5. Comparing Archaeology Across Regions and Periods
How can we compare the results of regional archaeological projects? What is to gain from comparisons over large geographical distances or across periods?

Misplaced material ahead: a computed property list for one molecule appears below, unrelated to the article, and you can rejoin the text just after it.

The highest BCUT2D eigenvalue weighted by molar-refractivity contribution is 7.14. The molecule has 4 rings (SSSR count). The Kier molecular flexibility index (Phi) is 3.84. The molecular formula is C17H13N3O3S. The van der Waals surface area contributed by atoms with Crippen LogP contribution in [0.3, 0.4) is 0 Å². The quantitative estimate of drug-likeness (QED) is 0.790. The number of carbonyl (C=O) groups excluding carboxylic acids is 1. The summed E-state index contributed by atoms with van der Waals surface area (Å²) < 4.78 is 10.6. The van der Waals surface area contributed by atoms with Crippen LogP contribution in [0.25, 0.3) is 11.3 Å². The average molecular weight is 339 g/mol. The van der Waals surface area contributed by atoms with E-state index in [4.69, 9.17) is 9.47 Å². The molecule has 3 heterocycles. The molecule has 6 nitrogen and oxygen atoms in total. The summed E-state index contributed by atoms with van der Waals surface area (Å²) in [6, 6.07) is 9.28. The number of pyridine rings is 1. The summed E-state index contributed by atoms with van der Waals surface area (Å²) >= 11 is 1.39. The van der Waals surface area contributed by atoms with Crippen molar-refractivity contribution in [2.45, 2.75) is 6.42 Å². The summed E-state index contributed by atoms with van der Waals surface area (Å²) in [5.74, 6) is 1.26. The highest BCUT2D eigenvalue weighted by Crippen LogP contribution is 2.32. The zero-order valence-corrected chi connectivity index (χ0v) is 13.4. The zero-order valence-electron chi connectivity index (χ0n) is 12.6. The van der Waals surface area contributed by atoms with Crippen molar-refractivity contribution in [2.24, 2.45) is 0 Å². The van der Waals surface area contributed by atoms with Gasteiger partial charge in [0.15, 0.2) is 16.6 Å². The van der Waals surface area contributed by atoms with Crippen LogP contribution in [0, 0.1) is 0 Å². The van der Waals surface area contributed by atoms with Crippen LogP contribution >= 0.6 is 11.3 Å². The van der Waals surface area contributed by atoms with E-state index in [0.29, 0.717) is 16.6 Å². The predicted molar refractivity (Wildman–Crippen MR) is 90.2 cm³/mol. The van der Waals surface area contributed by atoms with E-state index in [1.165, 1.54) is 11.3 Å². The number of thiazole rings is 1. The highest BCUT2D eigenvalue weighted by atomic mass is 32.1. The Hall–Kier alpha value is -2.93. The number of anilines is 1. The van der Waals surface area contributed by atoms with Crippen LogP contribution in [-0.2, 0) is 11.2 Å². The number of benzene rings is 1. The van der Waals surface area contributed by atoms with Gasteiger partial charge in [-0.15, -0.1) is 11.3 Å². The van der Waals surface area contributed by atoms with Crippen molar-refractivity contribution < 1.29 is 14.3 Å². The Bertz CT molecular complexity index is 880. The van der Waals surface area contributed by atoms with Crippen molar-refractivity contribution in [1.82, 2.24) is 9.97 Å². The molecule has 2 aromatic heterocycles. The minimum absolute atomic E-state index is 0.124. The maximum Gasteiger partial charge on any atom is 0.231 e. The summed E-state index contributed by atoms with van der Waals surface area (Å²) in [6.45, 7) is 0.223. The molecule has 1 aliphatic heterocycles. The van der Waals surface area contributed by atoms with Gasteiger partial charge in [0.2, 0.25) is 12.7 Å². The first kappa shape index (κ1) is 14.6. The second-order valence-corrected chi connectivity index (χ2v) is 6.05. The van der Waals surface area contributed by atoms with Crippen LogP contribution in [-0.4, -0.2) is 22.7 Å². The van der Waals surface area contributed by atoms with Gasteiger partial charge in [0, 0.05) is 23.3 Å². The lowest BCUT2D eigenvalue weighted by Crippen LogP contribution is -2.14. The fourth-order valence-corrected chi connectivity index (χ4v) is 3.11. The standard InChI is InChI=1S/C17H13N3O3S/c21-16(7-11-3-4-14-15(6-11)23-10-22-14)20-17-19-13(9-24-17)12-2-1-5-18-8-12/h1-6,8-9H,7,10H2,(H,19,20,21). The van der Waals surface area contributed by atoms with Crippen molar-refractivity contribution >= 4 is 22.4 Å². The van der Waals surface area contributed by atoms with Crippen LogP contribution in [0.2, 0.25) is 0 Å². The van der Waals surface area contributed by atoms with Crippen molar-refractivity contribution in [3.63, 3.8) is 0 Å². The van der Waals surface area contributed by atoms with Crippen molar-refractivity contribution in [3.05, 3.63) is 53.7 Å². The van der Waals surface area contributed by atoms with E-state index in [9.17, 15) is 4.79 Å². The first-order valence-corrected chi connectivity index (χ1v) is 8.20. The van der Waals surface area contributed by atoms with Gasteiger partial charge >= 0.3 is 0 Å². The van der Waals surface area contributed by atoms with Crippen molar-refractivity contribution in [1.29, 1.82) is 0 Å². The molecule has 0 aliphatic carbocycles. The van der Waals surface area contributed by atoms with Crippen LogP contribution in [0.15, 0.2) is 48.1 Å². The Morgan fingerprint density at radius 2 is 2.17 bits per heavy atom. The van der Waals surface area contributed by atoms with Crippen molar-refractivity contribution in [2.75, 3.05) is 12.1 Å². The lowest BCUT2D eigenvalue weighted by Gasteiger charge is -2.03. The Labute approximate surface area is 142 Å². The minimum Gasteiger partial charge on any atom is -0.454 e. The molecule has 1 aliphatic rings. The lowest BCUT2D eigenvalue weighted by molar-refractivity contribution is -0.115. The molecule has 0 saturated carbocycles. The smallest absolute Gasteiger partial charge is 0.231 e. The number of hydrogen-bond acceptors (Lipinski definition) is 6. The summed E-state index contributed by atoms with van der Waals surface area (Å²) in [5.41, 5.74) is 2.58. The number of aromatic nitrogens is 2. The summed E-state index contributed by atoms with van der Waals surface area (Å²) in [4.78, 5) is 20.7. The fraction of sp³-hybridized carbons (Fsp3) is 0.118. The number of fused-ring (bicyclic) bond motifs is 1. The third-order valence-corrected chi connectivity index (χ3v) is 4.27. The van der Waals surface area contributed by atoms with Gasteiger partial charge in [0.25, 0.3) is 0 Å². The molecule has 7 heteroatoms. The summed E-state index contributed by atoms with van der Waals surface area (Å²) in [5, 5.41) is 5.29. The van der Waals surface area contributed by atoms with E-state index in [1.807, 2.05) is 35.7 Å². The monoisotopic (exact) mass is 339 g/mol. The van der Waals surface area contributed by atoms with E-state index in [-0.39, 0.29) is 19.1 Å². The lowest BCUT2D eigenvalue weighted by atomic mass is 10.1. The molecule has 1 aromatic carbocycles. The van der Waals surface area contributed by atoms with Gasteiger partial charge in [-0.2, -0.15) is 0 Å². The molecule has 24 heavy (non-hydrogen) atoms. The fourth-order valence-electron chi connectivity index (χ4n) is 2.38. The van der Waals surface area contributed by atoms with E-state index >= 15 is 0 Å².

Since the late 1950s and 1960s archaeologists across the world have increasingly combined the long established tradition of the excavation of sites with a range of methods and techniques to gather geological, botanical, archaeological, historical and other data on the wider region. Some survey methods and techniques have undergone significant improvement through time: others like for example OSL, metal detecting and LiDAR have had a profound impact only recently. Some regions in Europe have been the focus of archaeological research for more than half a century and for some regions researchers are in the position to write regional biographies with great time depth and high chronological and geographical resolution. Significant gaps on settlement history have been filled and simple developmental models have been replaced by highly detailed and multi-dimensional descriptions and explanations of regional processes of expansion, contraction and structural change. Most researchers however believe that “their region” is special in one way or another. An urgent need is felt to compare the results of long-term regional projects in larger geographical contexts like the Mediterranean or the Middle East. We envisage the EEA meeting at Maastricht as a laboratory for comparing the results of regional archaeological projects across Eurasia. Moreover, comparative studies about interregional integration and dynamics from regions beyond Europe, are also welcome in order to cope better with the entanglement of different geographical scales. What research questions should guide a comparison? How do we compare across regions and periods which not only differ significantly environmentally, but also what regards the survival of archaeological remains and their research history? How can multi-scalar approaches contribute to our knowledge and understanding of the movement of people, materials and ideas?